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The Effects of a Reading Intervention to Teach Silent Reading with Comprehension on the Speaker-As-Own-Listener Capability among Third Grade Students and Comparisons with Fluent Readers

Hill-Powell, Joanne Marie

I conducted two experiments on silent reading. Experiment I was a non-intervention experimental comparison study conducted with 60 participants. Data were collected across two reading conditions 1) reading aloud or 2) reading silently and answering multiple choice comprehension questions. The data were analyzed within and between two groups, elementary-age and adult readers, across the two conditions using a repeated measure ANOVA. The results indicated significant differences in fluency rates between age groups and reading conditions and non-significant effects between and within subjects for reading comprehension. Adult readers read on average, two times faster with accurate reading comprehension in the silent reading condition compared to the read aloud condition and when compared to elementary-aged participants across both reading conditions. The results indicated that fluent adult readers are more efficient when reading silently. Experiment II tested the effects of a treatment package designed to teach participants to read silently on reading comprehension with six third graders using a delayed non-concurrent multiple probe design. Participants selected for the study could not read silently and respond correctly to comprehension questions. All of the participants had fluent vocal textual responding at a minimum rate of 90 correct words per minute with no more than two errors for their reading level and speaker-as-own-listener comprehension when they read aloud. The dependent variables consisted of silent reading probes and listener and speaker comprehension responses. The independent variable was a reading instruction treatment package using a peer-yoked contingency game board. During intervention sessions, participants rotated between opportunities to read silently and listening to audio recordings of spoken text. Participants completed selection and production questions to assess comprehension following each reading condition. Participants were matched in pairs based upon reading capabilities, reading repertoires, and the peer contingences that were arranged during intervention sessions with a yoked contingency game board. During intervention, progression on the peer-yoked contingency game board was contingent upon silent reading and criterion level responding to comprehension questions for both participants in the pair. Following the intervention, all participants acquired silent reading and criterion level comprehension.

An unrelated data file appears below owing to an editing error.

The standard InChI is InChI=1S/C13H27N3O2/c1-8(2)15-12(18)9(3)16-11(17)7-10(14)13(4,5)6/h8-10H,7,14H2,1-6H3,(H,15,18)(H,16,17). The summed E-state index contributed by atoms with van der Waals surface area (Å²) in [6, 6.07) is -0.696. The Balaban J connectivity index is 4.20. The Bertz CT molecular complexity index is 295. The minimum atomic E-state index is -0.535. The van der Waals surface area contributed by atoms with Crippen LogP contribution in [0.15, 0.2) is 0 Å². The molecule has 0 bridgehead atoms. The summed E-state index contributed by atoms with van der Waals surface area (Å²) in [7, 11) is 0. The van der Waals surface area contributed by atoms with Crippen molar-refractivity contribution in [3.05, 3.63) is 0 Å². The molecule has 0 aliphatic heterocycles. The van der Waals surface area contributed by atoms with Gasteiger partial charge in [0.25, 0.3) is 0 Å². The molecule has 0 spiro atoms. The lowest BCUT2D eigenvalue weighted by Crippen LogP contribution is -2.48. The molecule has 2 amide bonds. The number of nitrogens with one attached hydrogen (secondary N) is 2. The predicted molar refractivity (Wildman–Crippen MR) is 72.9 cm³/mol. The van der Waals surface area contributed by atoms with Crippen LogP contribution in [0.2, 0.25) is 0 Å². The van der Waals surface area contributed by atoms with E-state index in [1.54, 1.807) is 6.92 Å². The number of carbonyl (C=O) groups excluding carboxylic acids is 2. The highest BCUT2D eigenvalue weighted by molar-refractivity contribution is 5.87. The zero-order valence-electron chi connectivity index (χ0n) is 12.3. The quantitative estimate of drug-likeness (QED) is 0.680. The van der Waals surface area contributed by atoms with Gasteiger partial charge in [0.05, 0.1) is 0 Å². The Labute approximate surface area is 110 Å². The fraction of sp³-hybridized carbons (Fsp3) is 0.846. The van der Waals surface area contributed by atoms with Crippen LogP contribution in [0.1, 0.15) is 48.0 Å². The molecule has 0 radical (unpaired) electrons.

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More About This Work

Academic Units
Applied Behavior Analysis
Thesis Advisors
Greer, R. Douglas
Degree
Ph.D., Teachers College
Published Here
May 12, 2015
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